Why I Maintain Hope
Today marks the 50th anniversary of the assassination of Martin Luther King, Jr. I have shared many times that Dr. King is one of my all-time heroes: His photos have prominent spaces on the walls of my office, his speeches and sermons inspire many of my own writings, and I deeply value moments of quiet reflection while listening to his words (as I did last night, watching yet again “I’ve Been to the Mountaintop” on the 50th anniversary of that prescient address).
The assassination sent shockwaves throughout the country. Riots broke out in cities as the disenfranchised expressed their anger and rage, President Lyndon B. Johnson declared April 9 a national day of mourning, and many others gathered together to share in grief and loss. And though I was born four months to the day after the tragic events in Memphis, the sense of loss is very real to me: the tragedy of a lost life combined with a sense of lost hope.
When I was younger, I found inspiration in the words of the young Dr. King, from the “I Have a Dream” era — full of aspiration. But lately I find comfort in some of his later speeches, when the world-weary King sought to ignite optimism in the face of what seemed like insurmountable obstacles. For example, he ends his 1967 speech “The Other America”:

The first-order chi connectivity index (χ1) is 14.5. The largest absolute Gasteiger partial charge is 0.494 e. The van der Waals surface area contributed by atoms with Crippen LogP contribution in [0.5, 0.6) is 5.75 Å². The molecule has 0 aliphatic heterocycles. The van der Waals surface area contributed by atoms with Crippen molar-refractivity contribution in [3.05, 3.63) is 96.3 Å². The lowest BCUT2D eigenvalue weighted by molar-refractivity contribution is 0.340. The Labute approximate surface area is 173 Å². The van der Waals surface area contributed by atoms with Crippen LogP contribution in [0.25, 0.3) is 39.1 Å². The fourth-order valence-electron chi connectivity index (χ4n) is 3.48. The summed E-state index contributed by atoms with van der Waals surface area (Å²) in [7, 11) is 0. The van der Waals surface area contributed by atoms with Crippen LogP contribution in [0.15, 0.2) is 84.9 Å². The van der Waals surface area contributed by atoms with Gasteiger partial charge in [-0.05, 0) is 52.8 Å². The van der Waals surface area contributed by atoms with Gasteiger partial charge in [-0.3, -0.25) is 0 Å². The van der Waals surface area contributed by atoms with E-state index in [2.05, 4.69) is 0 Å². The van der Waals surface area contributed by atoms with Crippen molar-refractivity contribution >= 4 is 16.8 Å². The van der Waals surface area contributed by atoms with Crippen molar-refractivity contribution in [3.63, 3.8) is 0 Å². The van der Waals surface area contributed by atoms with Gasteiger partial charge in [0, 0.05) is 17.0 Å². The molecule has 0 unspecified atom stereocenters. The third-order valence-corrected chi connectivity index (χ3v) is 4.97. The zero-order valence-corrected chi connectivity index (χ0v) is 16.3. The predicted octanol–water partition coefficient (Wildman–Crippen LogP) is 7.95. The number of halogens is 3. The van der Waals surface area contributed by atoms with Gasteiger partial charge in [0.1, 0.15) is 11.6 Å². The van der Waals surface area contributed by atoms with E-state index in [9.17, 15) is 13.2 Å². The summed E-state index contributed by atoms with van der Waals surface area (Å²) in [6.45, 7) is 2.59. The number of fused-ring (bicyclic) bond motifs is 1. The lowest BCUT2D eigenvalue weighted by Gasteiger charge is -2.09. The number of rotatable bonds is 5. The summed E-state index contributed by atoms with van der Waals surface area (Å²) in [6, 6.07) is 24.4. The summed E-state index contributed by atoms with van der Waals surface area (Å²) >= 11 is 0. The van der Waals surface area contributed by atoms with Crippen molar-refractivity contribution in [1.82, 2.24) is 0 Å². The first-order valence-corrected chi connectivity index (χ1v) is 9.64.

“Somehow I maintain hope in spite of hope. And I've talked about the difficulties and how hard the problems will be as we tackle them. But I still have faith in the future. And I still believe that these problems can be solved. … However much America strays away from the ideals of justice, the goal of America is freedom. And I say that if the inexpressible cruelties of slavery couldn't stop us, the opposition that we now face … will surely fail.”
The news of 2018 — senseless violence in Parkland and Sacramento, increasing public displays of bigotry, the growing challenges of climate change — all of these are examples of hard problems. Yet I share the hope and faith that Dr. King espoused, and if we collectively commit to live lives with a generosity of spirit and a commitment to justice, the obstacles ahead will fall.
Photo: Kenyon student photo from the 1965 Selma march, published in the Kenyon Collegian.